4. That, Sh. Manjinderjit Singh Head Master Govt. High School Naushehra Cheema, Tarn Taran has certified the genuineness of the documents on the basis of the record maintained in the school.
5. That, the copy of the statement furnished by Sh. Manjinderjit Singh Head Master Govt. High School Naushehra Cheema, Tarn Taran to this effect is attached as Annexure R-1.
11. We notice the genuineness of the certificate issued by the State Council of Education Research and Training Punjab, Chandigarh dated 05.04.2006 and the certificate issued by Govt. High School Naushehra Cheema, Tarn Taran and the admission and withdrawal register of Govt. High School, Naushehra Cheema has not been questioned.
12. In Ashwani Kumar Saxena case (supra), this Court has explained how Age determination inquiry has to be conducted under Section 7A of the JJ Act read with Rule 12 of the JJ Rules. Relevant portion of the same is extracted hereunder:
32. Age determination inquiry contemplated under Section 7A of the Act read with Rule 12 of the 2007 Rules enables the court to seek evidence and in that process, the court can obtain the matriculation or equivalent certificates, if available. Only in the absence of any matriculation or equivalent certificates, the court needs to obtain the date of birth certificate from the school first attended other than a play school. Only in the absence of matriculation or equivalent certificate or the date of birth certificate from the school first attended, the court needs to obtain the birth certificate given by a corporation or a municipal authority or a panchayat (not an affidavit but certificates or documents). The question of obtaining medical opinion from a duly constituted Medical Board arises only if the above mentioned documents are unavailable. In case exact assessment of the age cannot be done, then the court, for reasons to be recorded, may if considered necessary, give the benefit to the child or juvenile by considering his or her age on lower side within the margin of one year.
33. Once the court, following the above-mentioned procedures, passes an order, that order shall be the conclusive proof of the age as regards such child or juvenile in conflict with law. It has been made clear in sub-rule (5) of Rule 12 that no further inquiry shall be conducted by the court or the Board after examining and obtaining the certificate or any other documentary proof after referring to sub-rule (3) of Rule 12. Further, Section 49 of the JJ Act also draws a presumption of the age of the juvenility on its determination.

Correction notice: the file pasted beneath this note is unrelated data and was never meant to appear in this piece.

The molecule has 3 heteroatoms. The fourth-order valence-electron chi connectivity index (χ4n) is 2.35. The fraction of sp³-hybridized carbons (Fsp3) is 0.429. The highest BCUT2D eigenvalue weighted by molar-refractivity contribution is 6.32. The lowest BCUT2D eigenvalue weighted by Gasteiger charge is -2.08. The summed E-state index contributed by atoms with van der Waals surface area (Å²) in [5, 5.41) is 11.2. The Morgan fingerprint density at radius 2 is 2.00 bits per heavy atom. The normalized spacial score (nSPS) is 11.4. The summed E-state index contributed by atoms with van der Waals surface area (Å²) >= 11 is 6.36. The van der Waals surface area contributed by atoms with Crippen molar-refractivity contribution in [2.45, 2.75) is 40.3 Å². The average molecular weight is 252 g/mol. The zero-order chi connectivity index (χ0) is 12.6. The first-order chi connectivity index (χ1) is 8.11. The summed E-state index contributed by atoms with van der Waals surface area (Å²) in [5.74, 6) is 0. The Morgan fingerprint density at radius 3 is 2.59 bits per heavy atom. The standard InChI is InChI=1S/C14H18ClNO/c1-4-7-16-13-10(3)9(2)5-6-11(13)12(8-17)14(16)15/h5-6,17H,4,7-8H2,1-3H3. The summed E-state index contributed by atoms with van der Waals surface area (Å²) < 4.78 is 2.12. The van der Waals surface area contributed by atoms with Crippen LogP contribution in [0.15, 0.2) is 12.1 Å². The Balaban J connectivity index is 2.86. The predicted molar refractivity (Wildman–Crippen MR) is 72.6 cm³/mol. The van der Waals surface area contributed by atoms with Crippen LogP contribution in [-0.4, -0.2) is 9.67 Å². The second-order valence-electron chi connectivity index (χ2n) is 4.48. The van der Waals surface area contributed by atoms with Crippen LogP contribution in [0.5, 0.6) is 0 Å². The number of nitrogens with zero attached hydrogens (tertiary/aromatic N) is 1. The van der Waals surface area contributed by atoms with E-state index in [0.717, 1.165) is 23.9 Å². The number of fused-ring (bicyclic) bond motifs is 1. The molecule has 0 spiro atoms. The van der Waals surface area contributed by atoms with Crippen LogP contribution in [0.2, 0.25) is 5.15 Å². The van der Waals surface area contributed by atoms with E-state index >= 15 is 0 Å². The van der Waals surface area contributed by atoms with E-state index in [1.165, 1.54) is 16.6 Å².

13. We are of the view that in a case where genuineness of the school leaving certificate has not been questioned, the Sessions Court and the High Court were not justified in placing reliance on certain statements made by Parkash Kaur, mother of the accused in the cross-examination. The Sessions Court also committed an error in placing reliance on the certificate issued by the village Chowkidar who was examined as RW2. When the law gives prime importance to the date of birth certificate issued by the school first attended, the genuineness of which is not disputed, there is no question of placing reliance on the certificate issued by the village Chowkidar.
14. We may indicate that all these legal aspects has already been dealt with in Ashwani Kumar Saxena case (supra), hence, further elucidation of the question raised does not arise. The issue raised, in our view, is fully covered by the above-mentioned judgment. In such circumstances, we are inclined to allow this appeal and set aside the order passed by the Sessions Court dated 16.04.2011 and the impugned judgment and order dated 07.07.2011 in Criminal Revision No. 1440 of 2011. We hold that the appellant was a juvenile on the date of the incident and has to be tried by the Juvenile Justice Board. The Sessions Court is directed to make over the files to the Juvenile Justice Board to proceed with the trial, so far as the appellant is concerned.